Those who are looking to be inspired can easily find recent films that go against the trend of sanitised corporate viewing. One of the most hopeful films that I’ve ever seen is the history-inspired LGBT+ movie Pride (2014). The focus is on gay activists who decide to team up with striking miners in order to elevate both causes, and their journey towards finding common ground is both heartwarming and encouraging. It’s a total counterpoint to the individualism of superhero movies, its individual characters not being as memorable as the immense brilliance of collective action. This is the sort of inspiration that’s needed in an age where society is notoriously and concerningly fractured, though it still feels like a small act of resistance against the corporate behemoths intent on removing any semblance of authentic spirit from culture.

Some of the best arguments for a better future can be found in science fiction rather than realism, which matters given the genre’s popularity. It also shouldn’t be a surprise that interesting ideas would be found in a genre about imagining the future, but this is something that doesn’t happen enough when our biggest science fiction films involve superheroes. However, audiences have an appetite for science fiction that isn’t part of a franchise: The Martian (2016) earned half a billion dollars despite largely being a tribute to human ingenuity, focusing on one man’s skill to survive abandonment on Mars. It is the darker and less commercially successful looks at our future, though, that really solidify this message of our ability to weather all threats. Children of Men (2006) and Blade Runner 2049 (2017) both present miserable near futures where almost everyone is subjugated; yet, their protagonists’ will is enough to change nearly impossible odds. This brave and dangerous resistance is important when we’re facing significant, elusive threats like climate change.

The protagonist of Children of Men, Theo, looks sombre in a dismally grey future London. A motorway bridge sits in the background as does a propaganda sign with the word 'Suspicious?' indicating the mood of the film
Image courtesy of Universal Pictures

Audiences don’t seem to want to deal with real challenges on-screen if they’re not immediately hopeful or simplistically presented, and it seems to be because audiences are no longer used to watching real emotion. This seems clear in the way that cinema has superficially explored climate change, with The Day After Tomorrow (2004) – the biggest blockbuster on the subject – being pure hyperbole that is a disaster movie rather than a personal tale. It’s nearly twenty years old, too, and hasn’t been superseded despite its concerns becoming ever more urgent. Viewers seemed to have become so used to not seeing reality in any shape or form, however, that not even the saccharine sweetness of Richard Curtis holds appeal any longer. About Time (2013) earned about three times less than Notting Hill (1999), despite there being less than twenty years’ separation between them. Thoughtless and familiar escapism through action and adventure is the only thing bringing people to the big screen in droves.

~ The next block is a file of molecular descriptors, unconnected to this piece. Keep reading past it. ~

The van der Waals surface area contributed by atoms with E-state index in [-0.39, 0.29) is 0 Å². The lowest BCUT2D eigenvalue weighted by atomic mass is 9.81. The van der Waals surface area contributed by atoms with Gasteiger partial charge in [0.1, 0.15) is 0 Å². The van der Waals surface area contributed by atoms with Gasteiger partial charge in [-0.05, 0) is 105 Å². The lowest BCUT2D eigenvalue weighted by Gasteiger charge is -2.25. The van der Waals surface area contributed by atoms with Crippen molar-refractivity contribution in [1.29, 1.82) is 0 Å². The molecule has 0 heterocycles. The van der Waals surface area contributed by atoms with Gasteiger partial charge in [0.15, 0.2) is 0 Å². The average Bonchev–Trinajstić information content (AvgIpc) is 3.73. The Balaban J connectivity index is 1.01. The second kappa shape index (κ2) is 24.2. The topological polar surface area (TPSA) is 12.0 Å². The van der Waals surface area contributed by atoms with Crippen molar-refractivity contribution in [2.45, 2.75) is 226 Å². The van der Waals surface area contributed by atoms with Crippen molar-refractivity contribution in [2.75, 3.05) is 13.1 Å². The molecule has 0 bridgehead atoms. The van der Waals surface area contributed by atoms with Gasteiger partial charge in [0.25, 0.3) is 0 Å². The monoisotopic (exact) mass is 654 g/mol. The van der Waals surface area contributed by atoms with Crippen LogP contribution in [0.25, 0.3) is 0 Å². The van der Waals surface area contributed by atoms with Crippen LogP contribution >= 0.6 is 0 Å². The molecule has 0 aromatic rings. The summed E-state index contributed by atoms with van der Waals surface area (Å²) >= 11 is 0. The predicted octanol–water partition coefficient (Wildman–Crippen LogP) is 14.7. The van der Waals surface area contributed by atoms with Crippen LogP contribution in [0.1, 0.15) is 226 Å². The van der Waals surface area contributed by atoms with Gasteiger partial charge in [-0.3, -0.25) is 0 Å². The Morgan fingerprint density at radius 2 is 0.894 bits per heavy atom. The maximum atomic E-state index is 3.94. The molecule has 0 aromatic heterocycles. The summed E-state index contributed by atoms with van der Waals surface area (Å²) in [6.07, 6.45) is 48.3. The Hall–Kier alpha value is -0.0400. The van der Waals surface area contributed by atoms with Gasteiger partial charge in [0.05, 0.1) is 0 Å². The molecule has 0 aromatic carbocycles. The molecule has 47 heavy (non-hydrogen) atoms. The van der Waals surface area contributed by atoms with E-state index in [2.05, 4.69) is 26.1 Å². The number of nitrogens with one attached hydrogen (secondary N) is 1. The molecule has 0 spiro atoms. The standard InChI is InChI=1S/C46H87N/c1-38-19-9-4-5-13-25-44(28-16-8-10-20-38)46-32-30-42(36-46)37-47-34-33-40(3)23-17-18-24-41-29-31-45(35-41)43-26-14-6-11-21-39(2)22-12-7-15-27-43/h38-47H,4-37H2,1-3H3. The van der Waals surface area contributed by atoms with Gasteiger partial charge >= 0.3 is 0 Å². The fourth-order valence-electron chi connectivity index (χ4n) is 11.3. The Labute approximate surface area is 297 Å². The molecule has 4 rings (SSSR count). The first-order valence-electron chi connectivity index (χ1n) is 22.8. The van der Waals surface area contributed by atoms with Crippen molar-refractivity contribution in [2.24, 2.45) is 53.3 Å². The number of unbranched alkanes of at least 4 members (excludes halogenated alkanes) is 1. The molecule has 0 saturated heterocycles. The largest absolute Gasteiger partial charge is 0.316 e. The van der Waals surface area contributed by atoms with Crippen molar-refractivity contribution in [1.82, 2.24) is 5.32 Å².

Getting cinema to change is difficult when it’s driven by studios stuck in a money-making mindset, but it’s also difficult to say whether film can fundamentally shift the way people view the world. The challenging cinema of the ’70s, for instance, didn’t stop the individualistic, excessive, intellectually moribund ’80s. However, it’s easy to see that the cinema of the ’70s came from the counterculture of California, showing that it’s at least an indicator of where the views of society are sitting. The filmmakers of tomorrow will undoubtedly have a greater awareness of society’s mood and the state of film than your average cinemagoer though, and perhaps might find the likes of Pride and Moonlight shaping the stories that they put out to the world. Maybe as the challenges of today and tomorrow become ever closer to home, audiences will find refuge and encouragement from the filmmakers who are unwilling to give in to corporate hopelessness.

The cinematic landscape might appear to be a bleak one for people championing originality, but what should be clear by now is that there’s hope where you look for it. People won’t just accept the same content forever, and bold, inspiring, timely works do find their way to the surface. Audiences and Hollywood can be surprising in what they choose to champion, with a film about potatoes growing on Mars going toe-to-toe with the origins of Han Solo. However, we’re living in a time where the most successful works feel totally adrift from issues that loom over us today, and it’s not enough to wait for the tide to change. Critics, fans of cinema, and those in the industry need to shout from the rooftops about the films that might galvanise the public to face the issues of today head-on. What also needs to be considered is that hope hasn’t just become unfashionable —it’s been suppressed. If we are to see a change in what dominates the screen, those of us with a vested interest in cinema need to do the heavy lifting, and spark hope by challenging the corporations that would rather keep the status quo. A challenging, hopeful, and human cinema can only dominate if we recognise that we have the power to fight for a spiritually richer art form.

Header image courtesy of A24